From an executional standpoint, it helps to know how the harp's mechanism works.
The harp's pedals are laid into a zig-zag pathway, and have the same kind of spring tension in an upwards vertical direction as a piano pedal. However, the pedals can also be moved side-to-side to go through this pathway. When the pedal is all the way up, it can be pressed vertically down and horizontally away from the center of the instrument to rest on the next notch in the zig-zag. From here, there is one more notch where the pedal can rest, again, by pressing down and away.
The harp's strings are anchored to a tuning peg at the top of the instrument, and can be altered up in pitch by half steps by small rotational mechanisms that grab the strings between two pegs. There are two of these mechanisms per string, allowing for a range of two half-steps of alteration.
Each pedal corresponds to a set of strings on the harp (all the same pitch in multiple octaves). When the pedal is all the way up, the alteration mechanisms are both open, so the full string is vibrating all the way to the tuning peg. Moving the pedal down to the first notch actuates the first mechanism, which rotates to grasp the string between two pegs at a half step. Essentially, it's like a fret, except instead of pressing the string over the fret, the fret is grabbing the string. The second notch on the pedal actuates the second mechanism, raising the pitch of those strings a second half step.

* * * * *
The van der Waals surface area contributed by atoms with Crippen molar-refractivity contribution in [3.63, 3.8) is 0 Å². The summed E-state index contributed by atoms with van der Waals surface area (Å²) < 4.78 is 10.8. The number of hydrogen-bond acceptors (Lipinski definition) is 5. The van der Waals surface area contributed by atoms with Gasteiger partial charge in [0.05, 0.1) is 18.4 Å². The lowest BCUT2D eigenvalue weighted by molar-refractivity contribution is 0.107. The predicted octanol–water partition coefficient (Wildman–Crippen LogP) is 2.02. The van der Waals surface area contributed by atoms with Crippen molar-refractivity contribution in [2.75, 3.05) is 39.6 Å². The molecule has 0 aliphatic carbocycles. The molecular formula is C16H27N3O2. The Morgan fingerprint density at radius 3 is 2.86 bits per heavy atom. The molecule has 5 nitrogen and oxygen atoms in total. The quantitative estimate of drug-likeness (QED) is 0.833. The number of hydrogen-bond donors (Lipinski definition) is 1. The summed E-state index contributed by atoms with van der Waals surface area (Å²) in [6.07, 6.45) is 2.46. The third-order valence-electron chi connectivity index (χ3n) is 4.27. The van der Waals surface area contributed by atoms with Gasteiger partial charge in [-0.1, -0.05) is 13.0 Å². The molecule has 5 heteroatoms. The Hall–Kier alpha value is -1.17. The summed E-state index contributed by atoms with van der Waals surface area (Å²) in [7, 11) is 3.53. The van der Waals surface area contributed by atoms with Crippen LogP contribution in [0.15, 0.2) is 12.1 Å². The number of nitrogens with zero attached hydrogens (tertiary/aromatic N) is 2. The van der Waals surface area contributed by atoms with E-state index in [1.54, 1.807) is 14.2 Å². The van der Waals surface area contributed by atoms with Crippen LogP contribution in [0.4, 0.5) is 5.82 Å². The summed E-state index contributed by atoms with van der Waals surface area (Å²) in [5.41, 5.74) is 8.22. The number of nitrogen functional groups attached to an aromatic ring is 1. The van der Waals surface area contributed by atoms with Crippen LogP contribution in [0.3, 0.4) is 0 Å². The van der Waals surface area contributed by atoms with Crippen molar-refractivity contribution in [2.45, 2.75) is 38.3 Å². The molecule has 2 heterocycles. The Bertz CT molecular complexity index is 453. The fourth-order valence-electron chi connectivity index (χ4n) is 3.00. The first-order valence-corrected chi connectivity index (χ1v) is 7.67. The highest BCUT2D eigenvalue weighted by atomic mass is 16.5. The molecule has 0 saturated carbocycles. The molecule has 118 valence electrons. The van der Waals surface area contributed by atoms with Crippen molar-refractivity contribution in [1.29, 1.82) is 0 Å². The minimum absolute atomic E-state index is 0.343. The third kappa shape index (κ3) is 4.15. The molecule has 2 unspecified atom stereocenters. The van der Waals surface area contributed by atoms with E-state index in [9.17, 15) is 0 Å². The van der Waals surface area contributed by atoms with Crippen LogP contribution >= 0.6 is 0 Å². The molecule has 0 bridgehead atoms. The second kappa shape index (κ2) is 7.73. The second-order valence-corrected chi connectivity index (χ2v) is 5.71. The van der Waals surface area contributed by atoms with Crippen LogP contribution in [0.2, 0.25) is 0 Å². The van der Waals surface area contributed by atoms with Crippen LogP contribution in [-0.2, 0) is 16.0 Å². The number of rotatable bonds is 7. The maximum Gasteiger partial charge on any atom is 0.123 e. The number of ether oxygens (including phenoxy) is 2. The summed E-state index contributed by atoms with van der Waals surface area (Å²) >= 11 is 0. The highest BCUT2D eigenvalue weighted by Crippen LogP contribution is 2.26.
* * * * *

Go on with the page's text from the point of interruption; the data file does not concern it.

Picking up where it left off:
So then, the half pedal technique involves only rotating the peg mechanism (tuning gear) so that it comes in contact with the vibrating string, but doesn't shorten the vibrating length. It would be like striking a note on the guitar and then lightly brushing your fingernail on the string without dampening it fully. The harpist would execute this by moving the pedal vertically until the gear starts touching the string, but not so far that it can be rested on the next notch. Since this is going to be different for each harp, this definitely constitutes an "extended technique", and I concur with @jjmusicnotes that the sound of this will be very subtle. I'll suggest it might best be used in a solo harp setting.